As a result, Moscow and Ankara – both led by strongmen who appear to share a personal chemistry – have instinctively shifted closer, united by what they perceive as US heavy-handedness.

Moscow and Ankara are seeing commercial ties rise. In a recent press conference, Erdogan stated that commercial relations had reached an unprecedented level; the goal now is to achieve bilateral trade of $100 billion. Putin noted after his summit with Erdogan in January, that over the first 10 months of 2018, Russian-Turkish trade had increased sharply.

“These close economic ties make Turkey increasingly dependent on Russia,” explains Vladimir Yakimchuk, a Russian expert who specializes in the Middle East at the Moscow-based “Vostok” think-tank. “Turkey receives 55% of its natural gas needs from Russia…Moscow and Ankara are also building the TurkStream pipeline, which could carry Russian natural gas through Turkey to the EU, via Bulgaria, as early as this year.  Russia is also a huge market for Turkish exports, especially agricultural products and textiles.”

People-to-people

Putin also mentioned that the number of Russian tourists to Turkey had reached a record high of 6 million visitors. Ankara announced last month that Russian tourists can visit Turkey with just domestic identity documents – no passport required – the same way they visit Sochi, the Russian Black Sea resort.

Russians already generate more than 60% of all Turkish tourism revenue. No other country (outside the CIS) has ever offered such favorable conditions for Russian tourists.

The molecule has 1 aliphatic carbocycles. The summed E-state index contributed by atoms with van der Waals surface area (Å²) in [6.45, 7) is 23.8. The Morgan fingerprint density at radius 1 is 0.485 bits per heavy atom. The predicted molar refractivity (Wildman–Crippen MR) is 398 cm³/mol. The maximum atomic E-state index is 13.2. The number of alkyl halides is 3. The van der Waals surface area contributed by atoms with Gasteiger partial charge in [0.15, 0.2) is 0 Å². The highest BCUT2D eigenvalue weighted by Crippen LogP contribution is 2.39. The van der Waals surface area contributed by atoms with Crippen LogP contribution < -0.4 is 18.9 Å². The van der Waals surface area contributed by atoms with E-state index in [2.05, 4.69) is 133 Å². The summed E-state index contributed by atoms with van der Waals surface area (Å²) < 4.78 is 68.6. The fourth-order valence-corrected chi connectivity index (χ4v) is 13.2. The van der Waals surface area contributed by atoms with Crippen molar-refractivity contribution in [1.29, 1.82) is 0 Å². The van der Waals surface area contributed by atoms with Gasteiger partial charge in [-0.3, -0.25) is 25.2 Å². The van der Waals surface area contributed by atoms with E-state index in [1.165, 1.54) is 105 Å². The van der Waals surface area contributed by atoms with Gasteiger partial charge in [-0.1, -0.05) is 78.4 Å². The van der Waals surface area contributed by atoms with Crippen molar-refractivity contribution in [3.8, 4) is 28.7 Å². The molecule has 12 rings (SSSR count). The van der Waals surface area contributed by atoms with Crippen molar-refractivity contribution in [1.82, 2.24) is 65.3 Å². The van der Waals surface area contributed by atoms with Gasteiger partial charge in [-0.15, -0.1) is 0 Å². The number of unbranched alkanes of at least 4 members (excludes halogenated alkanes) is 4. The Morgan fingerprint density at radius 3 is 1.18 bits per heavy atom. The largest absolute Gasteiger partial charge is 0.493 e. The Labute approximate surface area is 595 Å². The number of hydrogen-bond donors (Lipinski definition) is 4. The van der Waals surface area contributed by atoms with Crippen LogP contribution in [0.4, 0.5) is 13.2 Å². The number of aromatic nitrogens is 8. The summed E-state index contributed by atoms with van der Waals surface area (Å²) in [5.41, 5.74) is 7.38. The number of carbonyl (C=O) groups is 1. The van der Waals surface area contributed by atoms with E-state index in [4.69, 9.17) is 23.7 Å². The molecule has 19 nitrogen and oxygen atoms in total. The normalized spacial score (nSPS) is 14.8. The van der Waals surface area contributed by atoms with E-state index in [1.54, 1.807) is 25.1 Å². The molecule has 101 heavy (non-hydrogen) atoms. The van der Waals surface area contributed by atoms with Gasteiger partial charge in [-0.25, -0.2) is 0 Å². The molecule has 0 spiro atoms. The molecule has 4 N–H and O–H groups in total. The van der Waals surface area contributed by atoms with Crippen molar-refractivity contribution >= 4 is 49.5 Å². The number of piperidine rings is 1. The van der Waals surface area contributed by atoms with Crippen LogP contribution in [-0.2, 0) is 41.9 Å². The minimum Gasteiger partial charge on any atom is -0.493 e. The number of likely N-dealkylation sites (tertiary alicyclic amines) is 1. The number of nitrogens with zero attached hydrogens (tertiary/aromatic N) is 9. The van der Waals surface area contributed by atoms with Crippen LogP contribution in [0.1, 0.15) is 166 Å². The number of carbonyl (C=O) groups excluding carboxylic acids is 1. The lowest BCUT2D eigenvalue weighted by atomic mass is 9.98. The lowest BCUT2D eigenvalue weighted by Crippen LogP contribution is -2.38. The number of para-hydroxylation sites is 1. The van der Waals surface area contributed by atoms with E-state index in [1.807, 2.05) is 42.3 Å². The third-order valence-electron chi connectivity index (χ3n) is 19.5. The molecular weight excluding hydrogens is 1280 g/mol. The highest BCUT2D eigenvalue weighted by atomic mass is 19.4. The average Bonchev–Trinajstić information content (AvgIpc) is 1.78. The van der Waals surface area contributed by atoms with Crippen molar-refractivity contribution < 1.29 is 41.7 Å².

Erdogan’s visits to Moscow and numerous summits with Putin are not only heavy on symbolism, they also demonstrate Ankara’s pivot towards Moscow.

For now, though, the Erdogan-Putin axis looks solid. Erdogan’s position is shaky after the humiliating election defeat of his ruling AKP party last month. He needs allies, foreign policy successes, and economic boosts.

And they both increasingly share common views in extra-regional areas – such as the sale of Russian jets to Venezuela and support for Venezuela’s Nikolas Maduro, whose regime Erdogan, just like Putin, staunchly backs.

Turkey turns east

There are further factors turning Turkish eyes away from the West.

For years, Turks have felt alienated by the EU, which is reluctant to admit Ankara as a member. For Europeans, Turkey is a Muslim nation bordering war-torn countries of the Middle East and ruled by the Islamic AKP party. Many Turks feel bitter that Bulgaria and Romania – less developed and poorer, in Turks’ views than their nation – are in the EU simply because they are not Muslim.

And while the EU requires visas for Turkish visitors, Russia allows Turks to travel to Russia visa-free for 2 months.

With the S-400 missiles, Russia is clearly using weapons sales as a tool for diplomacy. The other key prong to Russia’s economy – energy – is also in play. In addition to Russo-Turkish pipeline projects, construction is already underway on a Russian nuclear power plant at Akkuyu, on Turkey’s Mediterranean coast.